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moving spirit (plural moving spirits)

  1. Someone who provides significant impetus or guidance in a given venture, movement, enterprise etc.
    • 1932, Duff Cooper, Talleyrand, Folio Society 2010, p. 106:
      At the beginning of the year 1804 the most formidable conspiracy which had yet threatened the government and the life of Napoleon was discovered. […] Georges Cadoudal, the Breton peasant, who was the very soul of the royalist party, was the moving spirit.
    • 1999, Joyce Crick, translating Sigmund Freud, The Interpretation of Dreams, Oxford 2008, p. 163:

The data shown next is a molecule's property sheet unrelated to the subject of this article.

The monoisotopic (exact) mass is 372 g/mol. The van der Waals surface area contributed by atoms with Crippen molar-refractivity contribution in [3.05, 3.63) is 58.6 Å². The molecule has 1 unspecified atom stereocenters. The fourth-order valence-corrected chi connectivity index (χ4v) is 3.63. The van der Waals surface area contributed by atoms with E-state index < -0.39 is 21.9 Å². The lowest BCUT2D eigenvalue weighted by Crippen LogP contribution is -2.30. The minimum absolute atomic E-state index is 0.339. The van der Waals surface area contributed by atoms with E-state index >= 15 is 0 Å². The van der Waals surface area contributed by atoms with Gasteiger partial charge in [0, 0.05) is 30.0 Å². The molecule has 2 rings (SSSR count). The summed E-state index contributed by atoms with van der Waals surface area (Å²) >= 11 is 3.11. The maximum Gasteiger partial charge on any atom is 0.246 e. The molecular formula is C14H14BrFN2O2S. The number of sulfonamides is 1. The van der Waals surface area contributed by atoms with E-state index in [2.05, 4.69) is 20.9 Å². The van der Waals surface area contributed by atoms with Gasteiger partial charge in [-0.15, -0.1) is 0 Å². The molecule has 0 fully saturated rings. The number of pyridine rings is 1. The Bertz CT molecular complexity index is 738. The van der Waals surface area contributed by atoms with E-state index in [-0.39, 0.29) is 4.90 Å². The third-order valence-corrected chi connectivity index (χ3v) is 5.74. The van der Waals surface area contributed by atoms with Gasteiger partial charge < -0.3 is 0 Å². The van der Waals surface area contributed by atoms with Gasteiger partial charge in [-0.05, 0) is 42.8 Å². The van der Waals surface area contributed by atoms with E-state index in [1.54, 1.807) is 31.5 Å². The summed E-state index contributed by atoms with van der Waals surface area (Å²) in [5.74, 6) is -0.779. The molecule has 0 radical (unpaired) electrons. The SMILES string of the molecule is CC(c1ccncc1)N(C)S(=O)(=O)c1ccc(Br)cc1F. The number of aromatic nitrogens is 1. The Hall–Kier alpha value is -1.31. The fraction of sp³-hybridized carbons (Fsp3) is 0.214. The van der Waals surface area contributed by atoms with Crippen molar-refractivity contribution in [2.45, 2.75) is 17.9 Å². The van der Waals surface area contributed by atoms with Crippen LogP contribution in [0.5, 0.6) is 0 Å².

We had formed a conspiracy against an unpopular and ignorant teacher. Its moving spirit [transl. Seele] was a fellow-student who seems since then to have taken Henry VIII of England as his model.
    • 2002, Colin Jones, The Great Nation, Penguin 2003, p. 131:
      Pompadour was the moving spirit in the elegant refurbishment of most of the royal residences, and in the development of a number of minor residences such as Crécy, Bellevue and the Trianon, in all of which she indulged the king's penchant for intimacy and privacy.
    • 2005, Tony Russell, The Guardian, 11 Jun 2005:
      A couple of years later, he met Timothy Duffy, who was the moving spirit behind the Music Maker Relief Foundation.